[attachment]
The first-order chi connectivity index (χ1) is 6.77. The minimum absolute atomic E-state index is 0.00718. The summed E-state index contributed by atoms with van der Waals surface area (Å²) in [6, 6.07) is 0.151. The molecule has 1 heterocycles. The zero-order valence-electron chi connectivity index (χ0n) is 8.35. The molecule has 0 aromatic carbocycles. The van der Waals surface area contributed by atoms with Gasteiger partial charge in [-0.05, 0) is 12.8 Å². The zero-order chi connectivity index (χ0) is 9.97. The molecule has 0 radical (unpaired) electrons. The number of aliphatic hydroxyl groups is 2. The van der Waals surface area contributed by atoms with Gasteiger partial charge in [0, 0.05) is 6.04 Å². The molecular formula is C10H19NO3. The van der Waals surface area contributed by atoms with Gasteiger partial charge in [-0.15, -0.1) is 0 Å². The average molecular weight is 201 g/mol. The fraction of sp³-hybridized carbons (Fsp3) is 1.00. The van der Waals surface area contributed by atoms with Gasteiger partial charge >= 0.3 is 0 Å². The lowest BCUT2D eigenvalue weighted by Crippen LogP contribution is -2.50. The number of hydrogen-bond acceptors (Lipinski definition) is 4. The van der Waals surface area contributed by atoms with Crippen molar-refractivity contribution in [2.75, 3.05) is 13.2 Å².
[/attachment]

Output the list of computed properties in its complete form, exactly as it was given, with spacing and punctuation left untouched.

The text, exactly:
The first-order chi connectivity index (χ1) is 6.77. The minimum absolute atomic E-state index is 0.00718. The summed E-state index contributed by atoms with van der Waals surface area (Å²) in [6, 6.07) is 0.151. The molecule has 1 heterocycles. The zero-order valence-electron chi connectivity index (χ0n) is 8.35. The molecule has 0 aromatic carbocycles. The van der Waals surface area contributed by atoms with Gasteiger partial charge in [-0.05, 0) is 12.8 Å². The zero-order chi connectivity index (χ0) is 9.97. The molecule has 0 radical (unpaired) electrons. The number of aliphatic hydroxyl groups is 2. The van der Waals surface area contributed by atoms with Gasteiger partial charge in [0, 0.05) is 6.04 Å². The molecular formula is C10H19NO3. The van der Waals surface area contributed by atoms with Gasteiger partial charge in [-0.15, -0.1) is 0 Å². The average molecular weight is 201 g/mol. The fraction of sp³-hybridized carbons (Fsp3) is 1.00. The van der Waals surface area contributed by atoms with Gasteiger partial charge >= 0.3 is 0 Å². The lowest BCUT2D eigenvalue weighted by Crippen LogP contribution is -2.50. The number of hydrogen-bond acceptors (Lipinski definition) is 4. The van der Waals surface area contributed by atoms with Crippen molar-refractivity contribution in [2.75, 3.05) is 13.2 Å².